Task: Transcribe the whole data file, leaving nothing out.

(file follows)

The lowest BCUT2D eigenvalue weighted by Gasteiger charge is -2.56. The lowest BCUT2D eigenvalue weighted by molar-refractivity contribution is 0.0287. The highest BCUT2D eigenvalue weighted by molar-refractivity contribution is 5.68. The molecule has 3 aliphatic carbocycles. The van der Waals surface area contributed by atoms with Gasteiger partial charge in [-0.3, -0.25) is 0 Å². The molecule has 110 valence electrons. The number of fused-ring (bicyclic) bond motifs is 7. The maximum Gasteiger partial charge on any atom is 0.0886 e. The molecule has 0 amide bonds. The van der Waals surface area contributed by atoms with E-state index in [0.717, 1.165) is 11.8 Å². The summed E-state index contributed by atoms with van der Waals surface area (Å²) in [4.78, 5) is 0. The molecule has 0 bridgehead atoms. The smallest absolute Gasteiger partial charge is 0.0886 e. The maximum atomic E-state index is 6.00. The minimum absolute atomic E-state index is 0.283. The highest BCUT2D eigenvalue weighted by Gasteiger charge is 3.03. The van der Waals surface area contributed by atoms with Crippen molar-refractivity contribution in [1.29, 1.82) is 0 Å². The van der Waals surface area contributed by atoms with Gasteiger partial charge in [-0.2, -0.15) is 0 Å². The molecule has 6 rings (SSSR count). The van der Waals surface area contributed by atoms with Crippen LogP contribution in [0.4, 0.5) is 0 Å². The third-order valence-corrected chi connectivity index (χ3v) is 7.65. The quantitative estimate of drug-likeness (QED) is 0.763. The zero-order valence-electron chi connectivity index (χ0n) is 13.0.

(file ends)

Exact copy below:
The lowest BCUT2D eigenvalue weighted by Gasteiger charge is -2.56. The lowest BCUT2D eigenvalue weighted by molar-refractivity contribution is 0.0287. The highest BCUT2D eigenvalue weighted by molar-refractivity contribution is 5.68. The molecule has 3 aliphatic carbocycles. The van der Waals surface area contributed by atoms with Gasteiger partial charge in [-0.3, -0.25) is 0 Å². The molecule has 110 valence electrons. The number of fused-ring (bicyclic) bond motifs is 7. The maximum Gasteiger partial charge on any atom is 0.0886 e. The molecule has 0 amide bonds. The van der Waals surface area contributed by atoms with E-state index in [0.717, 1.165) is 11.8 Å². The summed E-state index contributed by atoms with van der Waals surface area (Å²) in [4.78, 5) is 0. The molecule has 0 bridgehead atoms. The smallest absolute Gasteiger partial charge is 0.0886 e. The maximum atomic E-state index is 6.00. The minimum absolute atomic E-state index is 0.283. The highest BCUT2D eigenvalue weighted by Gasteiger charge is 3.03. The van der Waals surface area contributed by atoms with Crippen molar-refractivity contribution in [1.29, 1.82) is 0 Å². The van der Waals surface area contributed by atoms with Gasteiger partial charge in [-0.2, -0.15) is 0 Å². The molecule has 6 rings (SSSR count). The van der Waals surface area contributed by atoms with Crippen LogP contribution in [0.4, 0.5) is 0 Å². The third-order valence-corrected chi connectivity index (χ3v) is 7.65. The quantitative estimate of drug-likeness (QED) is 0.763. The zero-order valence-electron chi connectivity index (χ0n) is 13.0.